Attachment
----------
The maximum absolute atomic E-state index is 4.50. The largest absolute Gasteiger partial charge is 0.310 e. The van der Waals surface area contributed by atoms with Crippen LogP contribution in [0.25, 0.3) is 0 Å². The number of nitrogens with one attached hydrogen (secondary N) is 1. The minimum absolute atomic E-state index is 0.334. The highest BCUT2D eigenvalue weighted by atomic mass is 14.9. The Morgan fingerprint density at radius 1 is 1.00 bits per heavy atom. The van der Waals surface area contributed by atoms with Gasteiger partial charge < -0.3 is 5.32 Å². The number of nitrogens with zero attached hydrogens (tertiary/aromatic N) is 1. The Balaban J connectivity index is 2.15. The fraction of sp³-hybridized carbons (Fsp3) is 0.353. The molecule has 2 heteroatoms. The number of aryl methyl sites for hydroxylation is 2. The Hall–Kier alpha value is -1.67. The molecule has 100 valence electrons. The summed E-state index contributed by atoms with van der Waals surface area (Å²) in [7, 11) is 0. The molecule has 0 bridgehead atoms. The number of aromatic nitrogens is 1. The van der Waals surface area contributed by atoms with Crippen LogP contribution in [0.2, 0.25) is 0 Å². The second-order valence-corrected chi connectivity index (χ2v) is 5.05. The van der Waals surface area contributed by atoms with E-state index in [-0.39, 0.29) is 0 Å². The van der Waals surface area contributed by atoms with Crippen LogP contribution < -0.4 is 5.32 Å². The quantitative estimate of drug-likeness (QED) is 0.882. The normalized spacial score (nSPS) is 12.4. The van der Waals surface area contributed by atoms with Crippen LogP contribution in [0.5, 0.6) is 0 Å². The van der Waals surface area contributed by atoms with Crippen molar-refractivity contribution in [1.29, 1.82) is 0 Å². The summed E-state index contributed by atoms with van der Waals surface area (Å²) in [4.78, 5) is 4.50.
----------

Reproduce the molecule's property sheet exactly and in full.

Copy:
The maximum absolute atomic E-state index is 4.50. The largest absolute Gasteiger partial charge is 0.310 e. The van der Waals surface area contributed by atoms with Crippen LogP contribution in [0.25, 0.3) is 0 Å². The number of nitrogens with one attached hydrogen (secondary N) is 1. The minimum absolute atomic E-state index is 0.334. The highest BCUT2D eigenvalue weighted by atomic mass is 14.9. The Morgan fingerprint density at radius 1 is 1.00 bits per heavy atom. The van der Waals surface area contributed by atoms with Gasteiger partial charge < -0.3 is 5.32 Å². The number of nitrogens with zero attached hydrogens (tertiary/aromatic N) is 1. The Balaban J connectivity index is 2.15. The fraction of sp³-hybridized carbons (Fsp3) is 0.353. The molecule has 2 heteroatoms. The number of aryl methyl sites for hydroxylation is 2. The Hall–Kier alpha value is -1.67. The molecule has 100 valence electrons. The summed E-state index contributed by atoms with van der Waals surface area (Å²) in [7, 11) is 0. The molecule has 0 bridgehead atoms. The number of aromatic nitrogens is 1. The van der Waals surface area contributed by atoms with Crippen LogP contribution in [0.2, 0.25) is 0 Å². The second-order valence-corrected chi connectivity index (χ2v) is 5.05. The van der Waals surface area contributed by atoms with E-state index in [-0.39, 0.29) is 0 Å². The van der Waals surface area contributed by atoms with Crippen LogP contribution < -0.4 is 5.32 Å². The quantitative estimate of drug-likeness (QED) is 0.882. The normalized spacial score (nSPS) is 12.4. The van der Waals surface area contributed by atoms with Crippen LogP contribution in [0.5, 0.6) is 0 Å². The van der Waals surface area contributed by atoms with Crippen molar-refractivity contribution in [1.29, 1.82) is 0 Å². The summed E-state index contributed by atoms with van der Waals surface area (Å²) in [4.78, 5) is 4.50.